8 of Swords - Lavinia

Dramatis Personae: Lavinia.

Text & Context: Lavinia is a sacrifice. Her origin can be seen as a conflation of Ovid's stories of Philomel's mutilation and Io's rape. In the latter, Io is turned into a cow to prevent her revealing Zeus's violation, but conveys the truth to her father by scratching her hoof in the sand. Lavina's "honour killing" by her father Titus is reminiscent of the story recounted by Livy of Verginia's death at the hands of her father Claudius, and by constantly alluding to Tarquin and Lucrecia in Titus Andronicus we may be reminded of The Rape of Lucrece.

 As Shakespeare uses Marcus Brutus as a surrogate for Brutus, King of Britain, so Lavinia Andronicus is surrogate for Lavinia, wife of Aeneas, mother of Silvius Posthumus - himself father of Britain's Brutus - and Mother of the Roman people. In her we may also see the shadow of her brother Lucius, who through estrangement from his father and banishment, returned to avenge his family honour. He is kin then, to Lucius Junius Brutus, founder of the Roman Republic, and Saint Lucius, who introduced Christianity into Britain.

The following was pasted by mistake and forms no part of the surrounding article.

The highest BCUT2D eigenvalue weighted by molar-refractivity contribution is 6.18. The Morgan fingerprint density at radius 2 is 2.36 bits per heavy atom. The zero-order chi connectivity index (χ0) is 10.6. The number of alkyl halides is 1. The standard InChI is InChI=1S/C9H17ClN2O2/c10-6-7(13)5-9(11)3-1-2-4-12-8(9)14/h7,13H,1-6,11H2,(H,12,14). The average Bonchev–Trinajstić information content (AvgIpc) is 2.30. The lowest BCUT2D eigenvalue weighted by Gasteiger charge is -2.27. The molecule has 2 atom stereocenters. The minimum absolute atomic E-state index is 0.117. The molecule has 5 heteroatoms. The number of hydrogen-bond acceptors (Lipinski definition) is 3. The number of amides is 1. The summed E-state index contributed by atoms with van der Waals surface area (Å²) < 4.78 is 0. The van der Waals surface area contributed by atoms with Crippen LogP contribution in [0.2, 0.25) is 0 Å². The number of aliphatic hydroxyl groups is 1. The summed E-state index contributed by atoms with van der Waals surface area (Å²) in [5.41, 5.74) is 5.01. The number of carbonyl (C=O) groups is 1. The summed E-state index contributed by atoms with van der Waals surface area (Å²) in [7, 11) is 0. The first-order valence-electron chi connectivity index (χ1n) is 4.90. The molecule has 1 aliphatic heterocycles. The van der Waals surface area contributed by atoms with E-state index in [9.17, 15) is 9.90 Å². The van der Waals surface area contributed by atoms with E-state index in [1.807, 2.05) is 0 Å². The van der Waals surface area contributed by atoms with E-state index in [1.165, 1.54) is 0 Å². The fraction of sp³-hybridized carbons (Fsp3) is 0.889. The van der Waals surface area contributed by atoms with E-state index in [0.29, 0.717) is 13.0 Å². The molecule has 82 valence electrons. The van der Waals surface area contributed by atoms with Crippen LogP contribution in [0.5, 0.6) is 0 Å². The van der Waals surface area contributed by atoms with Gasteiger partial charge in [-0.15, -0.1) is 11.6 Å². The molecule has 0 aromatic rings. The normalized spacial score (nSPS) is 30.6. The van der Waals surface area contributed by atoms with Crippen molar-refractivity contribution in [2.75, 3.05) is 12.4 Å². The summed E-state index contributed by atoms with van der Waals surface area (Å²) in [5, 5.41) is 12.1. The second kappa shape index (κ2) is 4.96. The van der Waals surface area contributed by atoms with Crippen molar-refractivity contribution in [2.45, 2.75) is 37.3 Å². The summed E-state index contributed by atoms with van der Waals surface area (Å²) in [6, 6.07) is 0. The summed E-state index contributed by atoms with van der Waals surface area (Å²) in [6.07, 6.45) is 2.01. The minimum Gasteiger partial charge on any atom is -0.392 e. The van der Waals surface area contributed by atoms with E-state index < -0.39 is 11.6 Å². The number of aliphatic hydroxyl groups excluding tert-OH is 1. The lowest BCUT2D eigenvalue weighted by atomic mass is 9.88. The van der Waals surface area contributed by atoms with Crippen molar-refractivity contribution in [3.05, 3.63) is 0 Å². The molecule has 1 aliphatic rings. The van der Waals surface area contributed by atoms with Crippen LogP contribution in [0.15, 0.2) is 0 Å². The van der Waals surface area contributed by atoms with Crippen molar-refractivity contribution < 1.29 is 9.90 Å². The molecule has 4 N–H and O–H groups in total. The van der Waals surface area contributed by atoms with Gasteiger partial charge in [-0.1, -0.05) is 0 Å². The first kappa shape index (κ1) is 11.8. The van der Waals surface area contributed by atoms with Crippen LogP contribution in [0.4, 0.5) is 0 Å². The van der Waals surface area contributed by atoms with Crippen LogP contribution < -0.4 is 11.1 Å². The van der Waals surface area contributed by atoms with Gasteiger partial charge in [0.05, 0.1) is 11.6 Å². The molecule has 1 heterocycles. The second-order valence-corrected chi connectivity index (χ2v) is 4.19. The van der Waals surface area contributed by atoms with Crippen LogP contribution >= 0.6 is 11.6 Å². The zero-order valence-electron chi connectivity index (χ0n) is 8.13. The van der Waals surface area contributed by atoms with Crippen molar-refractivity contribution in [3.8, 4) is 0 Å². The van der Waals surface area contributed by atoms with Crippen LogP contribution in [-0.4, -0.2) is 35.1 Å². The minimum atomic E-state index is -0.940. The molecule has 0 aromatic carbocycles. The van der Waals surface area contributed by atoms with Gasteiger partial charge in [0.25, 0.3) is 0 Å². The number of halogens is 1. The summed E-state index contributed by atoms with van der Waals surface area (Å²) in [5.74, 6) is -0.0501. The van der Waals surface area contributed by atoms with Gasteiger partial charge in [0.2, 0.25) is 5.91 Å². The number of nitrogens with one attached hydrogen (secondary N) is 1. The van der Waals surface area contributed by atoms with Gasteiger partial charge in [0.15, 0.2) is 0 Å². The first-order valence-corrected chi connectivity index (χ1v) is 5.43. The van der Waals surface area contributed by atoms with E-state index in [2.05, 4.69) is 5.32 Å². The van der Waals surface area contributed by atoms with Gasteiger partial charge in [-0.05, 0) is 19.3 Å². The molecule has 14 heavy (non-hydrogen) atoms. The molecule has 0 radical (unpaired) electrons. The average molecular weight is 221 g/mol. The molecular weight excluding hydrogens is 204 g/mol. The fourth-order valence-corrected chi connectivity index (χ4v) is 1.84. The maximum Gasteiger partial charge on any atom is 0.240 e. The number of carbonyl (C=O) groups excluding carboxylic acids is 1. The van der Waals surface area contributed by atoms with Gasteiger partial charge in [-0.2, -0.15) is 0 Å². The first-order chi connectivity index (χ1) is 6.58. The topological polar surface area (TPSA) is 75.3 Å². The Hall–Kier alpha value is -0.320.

Subtext: We know that de Vere openly claimed that should his wife Anne become pregnant, it would not be by his doing. Queen Elizabeth herself is recorded as repeating Oxford's claim upon news of Anne's pregnancy. Also of record are Anne's fears regarding her husband's incredulity and medical inquiries towards having the fetus aborted. Burghley's subsequent counterclaim that his daughter Anne, the Countess of Oxford, was impregnated through a "bed-trick", may have either been a face-saving cover story or a fact only later revealed. Either way, Oxford may well have believed his wife had been raped.

Intertext: Death XIII Titus Andronicus